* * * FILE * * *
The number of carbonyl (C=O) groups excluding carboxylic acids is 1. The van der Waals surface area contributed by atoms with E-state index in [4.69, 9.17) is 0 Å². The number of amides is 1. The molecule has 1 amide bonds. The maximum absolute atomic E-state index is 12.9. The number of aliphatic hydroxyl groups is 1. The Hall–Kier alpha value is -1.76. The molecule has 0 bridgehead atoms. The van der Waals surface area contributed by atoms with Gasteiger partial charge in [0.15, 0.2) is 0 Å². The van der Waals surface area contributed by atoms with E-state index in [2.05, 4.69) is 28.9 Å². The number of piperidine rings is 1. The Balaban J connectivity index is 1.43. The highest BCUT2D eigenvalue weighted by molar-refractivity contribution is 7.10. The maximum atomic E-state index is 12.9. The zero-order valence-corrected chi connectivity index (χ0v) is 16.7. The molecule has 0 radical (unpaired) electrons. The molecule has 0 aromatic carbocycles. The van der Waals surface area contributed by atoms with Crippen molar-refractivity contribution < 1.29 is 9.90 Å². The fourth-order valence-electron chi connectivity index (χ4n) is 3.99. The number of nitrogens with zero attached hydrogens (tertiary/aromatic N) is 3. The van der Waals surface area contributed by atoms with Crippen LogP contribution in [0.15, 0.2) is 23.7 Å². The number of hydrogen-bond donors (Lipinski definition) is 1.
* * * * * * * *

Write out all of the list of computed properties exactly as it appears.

The number of carbonyl (C=O) groups excluding carboxylic acids is 1. The van der Waals surface area contributed by atoms with E-state index in [4.69, 9.17) is 0 Å². The number of amides is 1. The molecule has 1 amide bonds. The maximum absolute atomic E-state index is 12.9. The number of aliphatic hydroxyl groups is 1. The Hall–Kier alpha value is -1.76. The molecule has 0 bridgehead atoms. The van der Waals surface area contributed by atoms with Gasteiger partial charge in [0.15, 0.2) is 0 Å². The van der Waals surface area contributed by atoms with E-state index in [2.05, 4.69) is 28.9 Å². The number of piperidine rings is 1. The Balaban J connectivity index is 1.43. The highest BCUT2D eigenvalue weighted by molar-refractivity contribution is 7.10. The maximum atomic E-state index is 12.9. The zero-order valence-corrected chi connectivity index (χ0v) is 16.7. The molecule has 0 radical (unpaired) electrons. The molecule has 0 aromatic carbocycles. The van der Waals surface area contributed by atoms with Crippen molar-refractivity contribution < 1.29 is 9.90 Å². The fourth-order valence-electron chi connectivity index (χ4n) is 3.99. The number of nitrogens with zero attached hydrogens (tertiary/aromatic N) is 3. The van der Waals surface area contributed by atoms with Crippen LogP contribution in [0.15, 0.2) is 23.7 Å². The number of hydrogen-bond donors (Lipinski definition) is 1.